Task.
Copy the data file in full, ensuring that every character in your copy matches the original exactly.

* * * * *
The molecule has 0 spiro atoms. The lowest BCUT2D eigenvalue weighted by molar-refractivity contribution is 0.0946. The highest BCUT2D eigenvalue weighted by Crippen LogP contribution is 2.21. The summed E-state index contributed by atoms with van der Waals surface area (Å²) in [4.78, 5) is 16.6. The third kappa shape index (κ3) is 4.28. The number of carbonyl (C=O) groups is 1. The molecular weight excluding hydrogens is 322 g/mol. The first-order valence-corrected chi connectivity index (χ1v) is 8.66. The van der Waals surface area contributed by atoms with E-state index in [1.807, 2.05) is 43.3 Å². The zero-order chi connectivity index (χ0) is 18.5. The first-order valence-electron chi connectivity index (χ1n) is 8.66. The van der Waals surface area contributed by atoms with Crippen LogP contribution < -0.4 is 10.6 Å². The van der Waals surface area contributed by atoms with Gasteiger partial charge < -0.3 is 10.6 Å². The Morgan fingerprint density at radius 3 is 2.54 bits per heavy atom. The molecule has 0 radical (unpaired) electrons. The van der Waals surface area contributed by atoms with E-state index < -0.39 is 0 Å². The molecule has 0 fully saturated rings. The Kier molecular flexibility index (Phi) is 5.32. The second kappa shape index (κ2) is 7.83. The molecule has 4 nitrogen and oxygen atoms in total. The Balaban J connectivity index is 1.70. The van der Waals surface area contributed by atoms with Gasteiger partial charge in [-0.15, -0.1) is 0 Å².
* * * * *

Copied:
The molecule has 0 spiro atoms. The lowest BCUT2D eigenvalue weighted by molar-refractivity contribution is 0.0946. The highest BCUT2D eigenvalue weighted by Crippen LogP contribution is 2.21. The summed E-state index contributed by atoms with van der Waals surface area (Å²) in [4.78, 5) is 16.6. The third kappa shape index (κ3) is 4.28. The number of carbonyl (C=O) groups is 1. The molecular weight excluding hydrogens is 322 g/mol. The first-order valence-corrected chi connectivity index (χ1v) is 8.66. The van der Waals surface area contributed by atoms with E-state index in [1.807, 2.05) is 43.3 Å². The zero-order chi connectivity index (χ0) is 18.5. The first-order valence-electron chi connectivity index (χ1n) is 8.66. The van der Waals surface area contributed by atoms with Crippen LogP contribution < -0.4 is 10.6 Å². The van der Waals surface area contributed by atoms with Gasteiger partial charge < -0.3 is 10.6 Å². The Morgan fingerprint density at radius 3 is 2.54 bits per heavy atom. The molecule has 0 radical (unpaired) electrons. The van der Waals surface area contributed by atoms with E-state index < -0.39 is 0 Å². The molecule has 0 fully saturated rings. The Kier molecular flexibility index (Phi) is 5.32. The second kappa shape index (κ2) is 7.83. The molecule has 4 nitrogen and oxygen atoms in total. The Balaban J connectivity index is 1.70. The van der Waals surface area contributed by atoms with Gasteiger partial charge in [-0.15, -0.1) is 0 Å².